Jun 4 2013

Acidifying Oceans Could Spell Trouble for Squid

Acidifying oceans could dramatically impact the world’s squid species, according to a new study led by Woods Hole Oceanographic Institution (WHOI) researchers and soon to be published in the journal PLOS ONE. Because squid are both ecologically and commercially important, that impact may have far-reaching effects on the ocean environment and coastal economies, the researchers report.

“Squid are at the center of the ocean ecosystem—nearly all animals are eating or eaten by squid,” says WHOI biologist T. Aran Mooney, a co-author of the study. “So if anything happens to these guys, it has repercussions down the food chain and up the food chain.”

Research suggests that ocean acidification and its repercussions are the new norm. The world’s oceans have been steadily acidifying for the past hundred and fifty years, fueled by rising levels of carbon dioxide (CO2) in the atmosphere. Seawater absorbs some of this CO2, turning it into carbonic acid and other chemical byproducts that lower the pH of the water and make it more acidic. As CO2 levels continue to rise, the ocean’s acidity is projected to rise too, potentially affecting ocean-dwelling species in ways that researchers are still working to understand.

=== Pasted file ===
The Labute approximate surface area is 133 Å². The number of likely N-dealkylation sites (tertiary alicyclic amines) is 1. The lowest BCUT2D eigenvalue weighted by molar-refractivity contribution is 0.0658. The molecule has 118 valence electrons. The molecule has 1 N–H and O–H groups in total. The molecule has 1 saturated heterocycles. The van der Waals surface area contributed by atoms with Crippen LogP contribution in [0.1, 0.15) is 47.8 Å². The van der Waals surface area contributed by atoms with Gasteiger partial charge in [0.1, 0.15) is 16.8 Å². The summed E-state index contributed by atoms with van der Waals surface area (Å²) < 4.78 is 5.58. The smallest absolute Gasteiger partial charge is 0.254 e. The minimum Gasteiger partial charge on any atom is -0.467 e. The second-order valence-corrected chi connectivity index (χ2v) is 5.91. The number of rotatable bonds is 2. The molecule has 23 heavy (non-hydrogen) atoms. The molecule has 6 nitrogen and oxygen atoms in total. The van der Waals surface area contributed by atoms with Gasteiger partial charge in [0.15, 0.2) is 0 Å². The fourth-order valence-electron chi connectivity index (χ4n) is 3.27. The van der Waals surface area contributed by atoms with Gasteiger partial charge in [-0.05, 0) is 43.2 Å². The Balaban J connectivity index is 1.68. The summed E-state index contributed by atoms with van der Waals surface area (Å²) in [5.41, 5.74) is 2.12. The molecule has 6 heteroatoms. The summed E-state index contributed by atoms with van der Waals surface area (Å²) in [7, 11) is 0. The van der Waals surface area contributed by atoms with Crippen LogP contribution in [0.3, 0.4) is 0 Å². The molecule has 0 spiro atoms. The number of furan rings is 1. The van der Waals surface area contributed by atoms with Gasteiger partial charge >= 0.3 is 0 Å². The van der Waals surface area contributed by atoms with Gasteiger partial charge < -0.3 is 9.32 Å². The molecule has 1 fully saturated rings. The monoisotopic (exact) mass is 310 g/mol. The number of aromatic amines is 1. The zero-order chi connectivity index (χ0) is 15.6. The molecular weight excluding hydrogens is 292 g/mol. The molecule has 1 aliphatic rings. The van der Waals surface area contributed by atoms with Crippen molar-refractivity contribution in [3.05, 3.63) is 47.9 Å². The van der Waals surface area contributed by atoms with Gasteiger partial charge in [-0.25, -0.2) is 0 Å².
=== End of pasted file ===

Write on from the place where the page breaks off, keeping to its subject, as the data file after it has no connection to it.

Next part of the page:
Mooney and his colleagues—lead author Max Kaplan, then an undergraduate student from the University of St. Andrews in the U.K. and now a WHOI graduate student, and WHOI scientists Daniel McCorkle and Anne Cohen—decided to study the impact of acidifying seawater on squid. Over the summer of 2011, Mooney and Kaplan gathered male and female Atlantic longfin squid (Loligo pealeii) from the waters of Vineyard Sound and transported them to a holding tank in the WHOI Environmental Systems Laboratory. When these squid mated and the females laid their egg capsules—each of which can contain 200 to 300 fertilized eggs—the researchers transferred some of the capsules to one of two smaller tanks filled with Vineyard Sound seawater.

Read the full story here.

Adult Atlantic longfin squid (Loligo pealeii) are ecologically and economically important in the northern Atlantic Ocean. The research team gathered adult squid in Vineyard Sound to study how their hatchlings respond to normal and acidified ocean conditions in the lab. (Tom Kleindinst, Woods Hole Oceanographic Institution)

Adult Atlantic longfin squid (Loligo pealeii) are ecologically and economically important in the northern Atlantic Ocean. The research team gathered adult squid in Vineyard Sound to study how their hatchlings respond to normal and acidified ocean conditions in the lab. (Tom Kleindinst, Woods Hole Oceanographic Institution)

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